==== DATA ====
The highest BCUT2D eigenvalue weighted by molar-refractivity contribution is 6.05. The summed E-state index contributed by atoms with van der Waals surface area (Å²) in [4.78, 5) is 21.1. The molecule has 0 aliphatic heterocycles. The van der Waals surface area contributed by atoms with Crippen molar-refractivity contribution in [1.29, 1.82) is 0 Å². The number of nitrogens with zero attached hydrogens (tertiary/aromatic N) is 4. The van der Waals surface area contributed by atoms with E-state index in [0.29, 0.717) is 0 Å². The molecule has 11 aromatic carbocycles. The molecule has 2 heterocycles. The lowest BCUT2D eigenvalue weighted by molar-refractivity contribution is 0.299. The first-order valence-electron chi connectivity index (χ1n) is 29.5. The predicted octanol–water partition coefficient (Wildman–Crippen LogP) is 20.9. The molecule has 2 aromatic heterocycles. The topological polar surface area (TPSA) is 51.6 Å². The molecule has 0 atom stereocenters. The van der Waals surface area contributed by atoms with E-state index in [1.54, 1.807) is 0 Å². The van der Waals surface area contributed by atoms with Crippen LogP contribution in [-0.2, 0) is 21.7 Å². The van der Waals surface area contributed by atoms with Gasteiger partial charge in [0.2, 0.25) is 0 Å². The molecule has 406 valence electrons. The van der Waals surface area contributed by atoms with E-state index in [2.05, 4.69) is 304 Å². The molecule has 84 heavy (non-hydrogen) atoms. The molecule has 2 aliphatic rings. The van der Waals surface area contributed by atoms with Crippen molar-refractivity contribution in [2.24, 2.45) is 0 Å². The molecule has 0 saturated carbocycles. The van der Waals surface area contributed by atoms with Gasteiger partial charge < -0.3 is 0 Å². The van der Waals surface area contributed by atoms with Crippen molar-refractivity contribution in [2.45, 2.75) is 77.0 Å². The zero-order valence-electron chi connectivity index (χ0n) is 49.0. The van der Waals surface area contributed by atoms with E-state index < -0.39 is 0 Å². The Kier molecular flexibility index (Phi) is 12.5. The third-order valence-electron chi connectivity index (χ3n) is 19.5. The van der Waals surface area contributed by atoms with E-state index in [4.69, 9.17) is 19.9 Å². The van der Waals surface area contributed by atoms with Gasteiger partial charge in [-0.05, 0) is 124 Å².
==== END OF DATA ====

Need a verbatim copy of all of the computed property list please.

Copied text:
The highest BCUT2D eigenvalue weighted by molar-refractivity contribution is 6.05. The summed E-state index contributed by atoms with van der Waals surface area (Å²) in [4.78, 5) is 21.1. The molecule has 0 aliphatic heterocycles. The van der Waals surface area contributed by atoms with Crippen molar-refractivity contribution in [1.29, 1.82) is 0 Å². The number of nitrogens with zero attached hydrogens (tertiary/aromatic N) is 4. The van der Waals surface area contributed by atoms with E-state index in [0.29, 0.717) is 0 Å². The molecule has 11 aromatic carbocycles. The molecule has 2 heterocycles. The lowest BCUT2D eigenvalue weighted by molar-refractivity contribution is 0.299. The first-order valence-electron chi connectivity index (χ1n) is 29.5. The predicted octanol–water partition coefficient (Wildman–Crippen LogP) is 20.9. The molecule has 2 aromatic heterocycles. The topological polar surface area (TPSA) is 51.6 Å². The molecule has 0 atom stereocenters. The van der Waals surface area contributed by atoms with E-state index in [1.54, 1.807) is 0 Å². The van der Waals surface area contributed by atoms with Crippen LogP contribution in [-0.2, 0) is 21.7 Å². The van der Waals surface area contributed by atoms with Gasteiger partial charge in [0.2, 0.25) is 0 Å². The molecule has 406 valence electrons. The van der Waals surface area contributed by atoms with E-state index in [2.05, 4.69) is 304 Å². The molecule has 84 heavy (non-hydrogen) atoms. The molecule has 2 aliphatic rings. The van der Waals surface area contributed by atoms with Crippen molar-refractivity contribution in [2.24, 2.45) is 0 Å². The molecule has 0 saturated carbocycles. The van der Waals surface area contributed by atoms with Gasteiger partial charge < -0.3 is 0 Å². The van der Waals surface area contributed by atoms with Crippen molar-refractivity contribution in [2.45, 2.75) is 77.0 Å². The zero-order valence-electron chi connectivity index (χ0n) is 49.0. The van der Waals surface area contributed by atoms with E-state index < -0.39 is 0 Å². The Kier molecular flexibility index (Phi) is 12.5. The third-order valence-electron chi connectivity index (χ3n) is 19.5. The van der Waals surface area contributed by atoms with E-state index in [4.69, 9.17) is 19.9 Å². The van der Waals surface area contributed by atoms with Gasteiger partial charge in [-0.05, 0) is 124 Å².